The New Georgia Campaign
June - August 1943

by Eric Hammel

The Solomon island archipelago stretches in a roughly east-west direction from New Guinea to San Cristobal. For the Imperial Japanese forces in 1942, it was a natural highway into the South Pacific. When checked at Guadalcanal, these forces realized they had moved east too quickly, and that their defeat was caused in part by inadequate air bases between the front and their headquarters at Rabaul, more than six hundred miles away. As the last Japanese battalions were wrecking themselves against the Marine defensive perimeter on Guadalcanal, the decision was made to build the Munda airfield on New Georgia, right in the middle of the Solomons chain.

The Americans also recognized the Solomons as a highway, but in the other direction, toward Rabaul, the Philippines, and ultimately Japan. The two great Pacific powers clashed in the middle of this strategic island corridor in June 1943, when an untried U.S. Army infantry division assaulted New Georgia and began to move up the Munda Trail to take the airfield. This “forgotten” battle was in truth one of America’s first sustained offensive actions in the Pacific, and as such it taught green American troops and equally green commanders the realities of jungle warfare.

Munda Trail is the dramatic, harrowing story of green American soldiers encountering for the first time impenetrable swamps, solid rain forests, invisible coconut-log pillboxes, tenacious snipers tied into trees, torrential tropical rains, counterattack by enemy aircraft and naval guns, and the logistical nightmare of living and moving in endless mud. A carefully planned offensive quickly degenerates into isolated small-unit actions as the terrain breaks unit cohesion and leads inexperienced soldiers into deadly ambushes. As physical and psychological strains mount, Army doctors begin to define a new disease nearing epidemic proportions—combat fatigue. Men without injuries simply become useless for further fighting, the advance bogs down. Yet, over time, the scared American soldiers find their inner resolve and climb out of the psychological abyss, emerge steady and true, combat veterans at last—and victors.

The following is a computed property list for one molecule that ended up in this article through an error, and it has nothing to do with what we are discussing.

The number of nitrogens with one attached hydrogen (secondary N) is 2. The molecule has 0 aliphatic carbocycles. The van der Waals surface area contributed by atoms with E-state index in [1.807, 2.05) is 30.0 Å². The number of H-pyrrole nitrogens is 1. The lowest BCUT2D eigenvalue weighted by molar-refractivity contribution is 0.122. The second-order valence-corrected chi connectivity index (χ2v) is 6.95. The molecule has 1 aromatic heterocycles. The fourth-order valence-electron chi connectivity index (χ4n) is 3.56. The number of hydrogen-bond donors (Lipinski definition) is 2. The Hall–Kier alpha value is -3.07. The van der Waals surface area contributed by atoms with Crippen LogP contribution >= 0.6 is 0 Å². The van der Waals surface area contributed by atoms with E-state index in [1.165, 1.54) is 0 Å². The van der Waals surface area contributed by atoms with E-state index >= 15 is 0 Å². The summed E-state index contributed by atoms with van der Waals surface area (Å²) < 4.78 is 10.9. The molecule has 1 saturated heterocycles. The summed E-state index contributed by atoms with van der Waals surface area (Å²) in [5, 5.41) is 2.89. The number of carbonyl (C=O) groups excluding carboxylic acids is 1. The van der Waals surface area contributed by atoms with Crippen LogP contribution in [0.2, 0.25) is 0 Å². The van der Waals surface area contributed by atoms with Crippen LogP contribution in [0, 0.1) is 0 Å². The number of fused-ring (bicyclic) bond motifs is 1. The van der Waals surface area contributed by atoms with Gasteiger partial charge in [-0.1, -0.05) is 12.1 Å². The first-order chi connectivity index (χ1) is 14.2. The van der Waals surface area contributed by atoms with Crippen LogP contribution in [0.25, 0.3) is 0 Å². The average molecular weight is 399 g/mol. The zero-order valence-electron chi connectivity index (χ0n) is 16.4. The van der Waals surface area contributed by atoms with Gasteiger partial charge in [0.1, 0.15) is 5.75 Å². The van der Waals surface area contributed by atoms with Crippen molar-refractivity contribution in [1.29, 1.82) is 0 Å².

The New Georgia Campaign was, in Hammel’s words, “a graphic study of the universal military truths attending the feeding of innocents to the ravenous dogs of war.” Yet when it was over, there was no question in anyone’s mind that the tide had turned, that the forces moving through the Solomons would be American, and that they would move toward Japan.